Question: regression model to use to show the difference
gravatar for krushnach80
2.1 years ago by
krushnach80690 wrote:

I have wild type and knockout condition, after knockout the level of a certain metabolite goes up, there is difference, as seen in the phenotype,so my question is what kind of regression model to use or any other method to show the difference any suggestion or help would be appreciated

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ADD COMMENTlink modified 2.1 years ago by Kevin Blighe56k • written 2.1 years ago by krushnach80690

If you have two groups, have you considered a t-test?

ADD REPLYlink written 2.1 years ago by Sean Davis26k
WT   Amo                   GS   Amo
6.92    461.333           6.12  408.000
6.9 460.000         6.98    465.333
18.8    1253.333              12.69 846.000
18.75   1250.000            10.8    720.000
33.36   2224.000        11.2    746.667
21.55   1436.667        11.82   788.000
21.95   1463.333        22.96   1530.667
11.54   769.333     28.41   1894.000
5.22    348.000     47.7    3180.000
16.1    1073.333        3.28    218.667
13.41   894.000     14.2    946.667
31  2066.667        17  1133.333
55  3666.667        25  1666.667
53.4    3560.000        40.2    2680.000
                           53   3533.333
                           41   2733.333

my data is something like this...i mean my number of observation in WT is more than in knockout...would you suggest me to go for t test...

ADD REPLYlink modified 2.1 years ago • written 2.1 years ago by krushnach80690

There is no need for the two groups to be the same size for a t-test.

ADD REPLYlink written 2.1 years ago by Sean Davis26k

okay but these are not independent upto my understanding because for the im taking the knock out of the same gene which im studying am i correct, if yes then i shall go for Paired t-Test isn;t it?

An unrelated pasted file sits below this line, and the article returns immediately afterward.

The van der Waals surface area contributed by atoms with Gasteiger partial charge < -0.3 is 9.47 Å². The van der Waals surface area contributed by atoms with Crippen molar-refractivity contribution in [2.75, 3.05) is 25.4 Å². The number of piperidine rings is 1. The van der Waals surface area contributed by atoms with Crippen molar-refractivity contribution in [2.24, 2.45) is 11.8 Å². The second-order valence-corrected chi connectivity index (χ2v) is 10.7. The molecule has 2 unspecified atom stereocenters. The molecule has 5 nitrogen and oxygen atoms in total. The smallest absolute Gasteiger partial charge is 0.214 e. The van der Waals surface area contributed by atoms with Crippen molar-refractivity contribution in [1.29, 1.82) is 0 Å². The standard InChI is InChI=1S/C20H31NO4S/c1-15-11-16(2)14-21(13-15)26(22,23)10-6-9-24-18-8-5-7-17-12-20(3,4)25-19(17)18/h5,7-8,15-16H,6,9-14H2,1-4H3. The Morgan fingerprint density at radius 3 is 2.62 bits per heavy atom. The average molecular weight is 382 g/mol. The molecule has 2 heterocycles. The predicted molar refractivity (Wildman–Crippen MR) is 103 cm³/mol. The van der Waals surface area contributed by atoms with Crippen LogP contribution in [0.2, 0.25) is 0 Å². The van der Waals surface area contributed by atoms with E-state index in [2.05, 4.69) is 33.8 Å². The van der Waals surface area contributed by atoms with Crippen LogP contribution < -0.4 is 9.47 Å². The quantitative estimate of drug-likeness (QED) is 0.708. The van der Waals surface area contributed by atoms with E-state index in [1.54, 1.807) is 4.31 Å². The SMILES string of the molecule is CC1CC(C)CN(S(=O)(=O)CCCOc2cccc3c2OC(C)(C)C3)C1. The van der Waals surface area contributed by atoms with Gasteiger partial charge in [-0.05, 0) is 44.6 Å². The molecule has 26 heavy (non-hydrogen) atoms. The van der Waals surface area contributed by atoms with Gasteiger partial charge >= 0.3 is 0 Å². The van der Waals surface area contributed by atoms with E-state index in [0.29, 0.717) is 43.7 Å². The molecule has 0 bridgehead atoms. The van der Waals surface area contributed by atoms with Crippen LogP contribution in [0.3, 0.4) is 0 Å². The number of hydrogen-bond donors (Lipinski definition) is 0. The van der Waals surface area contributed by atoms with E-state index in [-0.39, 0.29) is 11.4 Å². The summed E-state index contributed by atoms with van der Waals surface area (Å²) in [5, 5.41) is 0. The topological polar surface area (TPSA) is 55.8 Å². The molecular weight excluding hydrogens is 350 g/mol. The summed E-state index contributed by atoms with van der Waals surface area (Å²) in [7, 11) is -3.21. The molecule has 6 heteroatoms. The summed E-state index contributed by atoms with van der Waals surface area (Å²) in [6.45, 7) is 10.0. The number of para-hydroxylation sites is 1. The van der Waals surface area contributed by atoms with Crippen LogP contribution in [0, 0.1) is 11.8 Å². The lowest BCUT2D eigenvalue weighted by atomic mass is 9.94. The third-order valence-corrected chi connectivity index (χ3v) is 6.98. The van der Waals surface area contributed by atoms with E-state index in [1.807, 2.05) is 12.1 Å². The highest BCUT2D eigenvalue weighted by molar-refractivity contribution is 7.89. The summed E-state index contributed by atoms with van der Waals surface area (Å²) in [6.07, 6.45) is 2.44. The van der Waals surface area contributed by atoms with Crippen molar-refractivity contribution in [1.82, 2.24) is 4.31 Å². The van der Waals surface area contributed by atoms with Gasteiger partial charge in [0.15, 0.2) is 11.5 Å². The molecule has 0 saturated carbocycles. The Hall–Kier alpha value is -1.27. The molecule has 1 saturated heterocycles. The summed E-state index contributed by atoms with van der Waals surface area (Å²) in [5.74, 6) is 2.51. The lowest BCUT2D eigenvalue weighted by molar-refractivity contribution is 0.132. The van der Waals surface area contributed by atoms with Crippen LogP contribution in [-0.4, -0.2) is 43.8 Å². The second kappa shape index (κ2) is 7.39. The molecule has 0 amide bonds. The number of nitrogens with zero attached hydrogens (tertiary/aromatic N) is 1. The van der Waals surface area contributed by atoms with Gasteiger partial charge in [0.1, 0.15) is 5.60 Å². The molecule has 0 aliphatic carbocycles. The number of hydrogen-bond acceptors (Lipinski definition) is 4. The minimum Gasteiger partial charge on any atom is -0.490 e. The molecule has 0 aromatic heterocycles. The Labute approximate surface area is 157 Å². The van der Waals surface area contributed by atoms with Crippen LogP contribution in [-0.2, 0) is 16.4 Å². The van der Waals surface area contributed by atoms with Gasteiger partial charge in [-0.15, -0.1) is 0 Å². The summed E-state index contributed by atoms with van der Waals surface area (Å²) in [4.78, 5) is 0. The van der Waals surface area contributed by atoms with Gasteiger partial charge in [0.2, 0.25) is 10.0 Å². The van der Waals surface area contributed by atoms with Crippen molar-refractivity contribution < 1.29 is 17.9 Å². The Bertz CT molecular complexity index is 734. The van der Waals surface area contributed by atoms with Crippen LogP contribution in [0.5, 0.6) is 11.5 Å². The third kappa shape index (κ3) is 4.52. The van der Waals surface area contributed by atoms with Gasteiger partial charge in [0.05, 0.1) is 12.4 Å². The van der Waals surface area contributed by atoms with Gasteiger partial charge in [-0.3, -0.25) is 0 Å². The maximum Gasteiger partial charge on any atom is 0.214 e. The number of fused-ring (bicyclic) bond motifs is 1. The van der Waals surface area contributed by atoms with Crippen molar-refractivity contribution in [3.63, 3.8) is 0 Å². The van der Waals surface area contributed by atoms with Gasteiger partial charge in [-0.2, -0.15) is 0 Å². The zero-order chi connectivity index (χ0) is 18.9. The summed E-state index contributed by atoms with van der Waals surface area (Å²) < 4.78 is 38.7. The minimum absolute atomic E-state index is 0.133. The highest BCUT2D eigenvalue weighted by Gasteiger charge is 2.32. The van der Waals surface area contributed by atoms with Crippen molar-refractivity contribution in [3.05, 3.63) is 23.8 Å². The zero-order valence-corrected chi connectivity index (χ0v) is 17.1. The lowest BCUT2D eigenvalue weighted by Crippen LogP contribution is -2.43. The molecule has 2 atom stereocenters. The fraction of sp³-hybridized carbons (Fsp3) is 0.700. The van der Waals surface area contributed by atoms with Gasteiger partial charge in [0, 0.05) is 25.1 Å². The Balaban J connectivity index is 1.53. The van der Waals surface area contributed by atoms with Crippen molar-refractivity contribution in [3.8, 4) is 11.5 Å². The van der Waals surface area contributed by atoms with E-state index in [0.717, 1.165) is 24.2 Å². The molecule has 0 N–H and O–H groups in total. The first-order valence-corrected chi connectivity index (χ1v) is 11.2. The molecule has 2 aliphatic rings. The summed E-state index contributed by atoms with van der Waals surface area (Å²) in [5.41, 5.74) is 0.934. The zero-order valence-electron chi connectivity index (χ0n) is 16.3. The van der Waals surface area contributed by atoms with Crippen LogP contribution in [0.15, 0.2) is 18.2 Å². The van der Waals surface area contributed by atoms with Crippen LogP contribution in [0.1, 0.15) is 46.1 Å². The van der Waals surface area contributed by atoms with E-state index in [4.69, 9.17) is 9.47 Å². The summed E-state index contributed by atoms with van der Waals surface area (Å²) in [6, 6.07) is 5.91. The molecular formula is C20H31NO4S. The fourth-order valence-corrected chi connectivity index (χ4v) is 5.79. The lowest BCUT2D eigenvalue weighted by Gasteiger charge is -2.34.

ADD REPLYlink written 2.1 years ago by krushnach80690
gravatar for Kevin Blighe
2.1 years ago by
Kevin Blighe56k
Kevin Blighe56k wrote:

Hello friend,

Assuming that your metabolites have been normalised to the Z-scale and/or are logged (and thus follow a normal distribution), you can just run a binary logistic regression model:

First, get your data in this format:

           Group   Metab1  Metab2 Metab3 Metab3
Sample 1   WT      11.39   10.62   9.75  10.34
Sample 2   WT      10.16    8.63   8.68   9.08
Sample 3   WT       9.29   10.24   9.89  10.11
Sample 4   KO      11.53    9.22   9.35   9.13
Sample 5   KO       8.35   10.62  10.25  10.01
Sample 6   KO      11.71   10.43   8.87   9.44

Then, set your Group variable as factors and specify WT as the reference level:

MyData$Group <- factor(MyData$Group, levels=c("WT","KO"))

Then, I would check each metabolite independently in the logistic regression modelling:

glm(Group ~ Metab1, family="binomial")
glm(Group ~ Metab2, family="binomial")
et cetera

Model p-values, estimates (indicates which way the metabolite expression goes in KO vs WT) / coefficients can be extracted via the summary() funcion applied to the model object. You can also perform Chi-squared ANOVA via anova(MyModel, test="Chisq")

You can set this up as a loop: Question about generalized linear model fitting


If your aim is to identify a panel of predictors, then, from the results of the above, select the metabolites that are statistically significant and then you will have to perform further test statistics on these to gauge their 'predictive' strength. For example, see:

You can also just do a penalised regression with all metabolites at the same time using the lasso, elastic-net, or ridge penalty: A: How to exclude some of breast cancer subtypes just by looking at gene expressio


ADD COMMENTlink modified 14 months ago • written 2.1 years ago by Kevin Blighe56k

kevin thank you very much i was looking for this for my other really really glad that you posted this ...

ADD REPLYlink written 2.1 years ago by krushnach80690

@Kevin can i use your method for the gene expression or differentially expressed genes so the only thing i need is to model my data as you have mentioned ?

ADD REPLYlink written 2.1 years ago by krushnach80690

Yes, you can use this same approach for the genes that are differentialy expressed so that you can further reduce the number of genes in your final model.

ADD REPLYlink written 2.1 years ago by Kevin Blighe56k
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